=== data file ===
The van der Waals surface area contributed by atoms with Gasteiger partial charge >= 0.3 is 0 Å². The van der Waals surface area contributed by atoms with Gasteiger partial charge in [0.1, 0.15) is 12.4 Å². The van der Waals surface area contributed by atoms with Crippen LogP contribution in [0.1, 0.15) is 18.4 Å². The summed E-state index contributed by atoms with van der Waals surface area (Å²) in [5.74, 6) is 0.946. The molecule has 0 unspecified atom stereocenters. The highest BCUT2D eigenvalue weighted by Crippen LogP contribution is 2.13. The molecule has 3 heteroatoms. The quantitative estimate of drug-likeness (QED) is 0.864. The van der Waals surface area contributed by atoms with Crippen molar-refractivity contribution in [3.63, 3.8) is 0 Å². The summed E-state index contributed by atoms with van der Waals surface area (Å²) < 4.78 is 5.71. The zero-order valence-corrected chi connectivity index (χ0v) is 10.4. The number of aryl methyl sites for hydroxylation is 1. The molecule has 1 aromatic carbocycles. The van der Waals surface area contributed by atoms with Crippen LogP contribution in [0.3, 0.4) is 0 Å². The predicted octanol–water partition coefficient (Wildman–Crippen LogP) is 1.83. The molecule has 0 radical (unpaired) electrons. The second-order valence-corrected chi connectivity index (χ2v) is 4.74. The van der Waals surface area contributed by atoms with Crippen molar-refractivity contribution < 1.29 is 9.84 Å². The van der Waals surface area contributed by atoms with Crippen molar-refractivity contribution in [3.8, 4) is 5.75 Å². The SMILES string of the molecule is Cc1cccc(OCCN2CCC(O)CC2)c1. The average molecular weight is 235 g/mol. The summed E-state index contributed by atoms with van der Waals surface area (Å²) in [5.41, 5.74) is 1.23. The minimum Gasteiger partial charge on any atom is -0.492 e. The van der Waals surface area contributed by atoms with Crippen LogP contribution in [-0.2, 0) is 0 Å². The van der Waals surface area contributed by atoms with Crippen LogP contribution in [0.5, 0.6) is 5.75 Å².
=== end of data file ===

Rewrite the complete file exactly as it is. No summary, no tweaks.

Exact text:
The van der Waals surface area contributed by atoms with Gasteiger partial charge >= 0.3 is 0 Å². The van der Waals surface area contributed by atoms with Gasteiger partial charge in [0.1, 0.15) is 12.4 Å². The van der Waals surface area contributed by atoms with Crippen LogP contribution in [0.1, 0.15) is 18.4 Å². The summed E-state index contributed by atoms with van der Waals surface area (Å²) in [5.74, 6) is 0.946. The molecule has 0 unspecified atom stereocenters. The highest BCUT2D eigenvalue weighted by Crippen LogP contribution is 2.13. The molecule has 3 heteroatoms. The quantitative estimate of drug-likeness (QED) is 0.864. The van der Waals surface area contributed by atoms with Crippen molar-refractivity contribution in [3.63, 3.8) is 0 Å². The summed E-state index contributed by atoms with van der Waals surface area (Å²) < 4.78 is 5.71. The zero-order valence-corrected chi connectivity index (χ0v) is 10.4. The number of aryl methyl sites for hydroxylation is 1. The molecule has 1 aromatic carbocycles. The van der Waals surface area contributed by atoms with Crippen LogP contribution in [0.3, 0.4) is 0 Å². The predicted octanol–water partition coefficient (Wildman–Crippen LogP) is 1.83. The molecule has 0 radical (unpaired) electrons. The second-order valence-corrected chi connectivity index (χ2v) is 4.74. The van der Waals surface area contributed by atoms with Crippen molar-refractivity contribution < 1.29 is 9.84 Å². The van der Waals surface area contributed by atoms with Crippen molar-refractivity contribution in [3.8, 4) is 5.75 Å². The SMILES string of the molecule is Cc1cccc(OCCN2CCC(O)CC2)c1. The average molecular weight is 235 g/mol. The summed E-state index contributed by atoms with van der Waals surface area (Å²) in [5.41, 5.74) is 1.23. The minimum Gasteiger partial charge on any atom is -0.492 e. The van der Waals surface area contributed by atoms with Crippen LogP contribution in [-0.2, 0) is 0 Å². The van der Waals surface area contributed by atoms with Crippen LogP contribution in [0.5, 0.6) is 5.75 Å².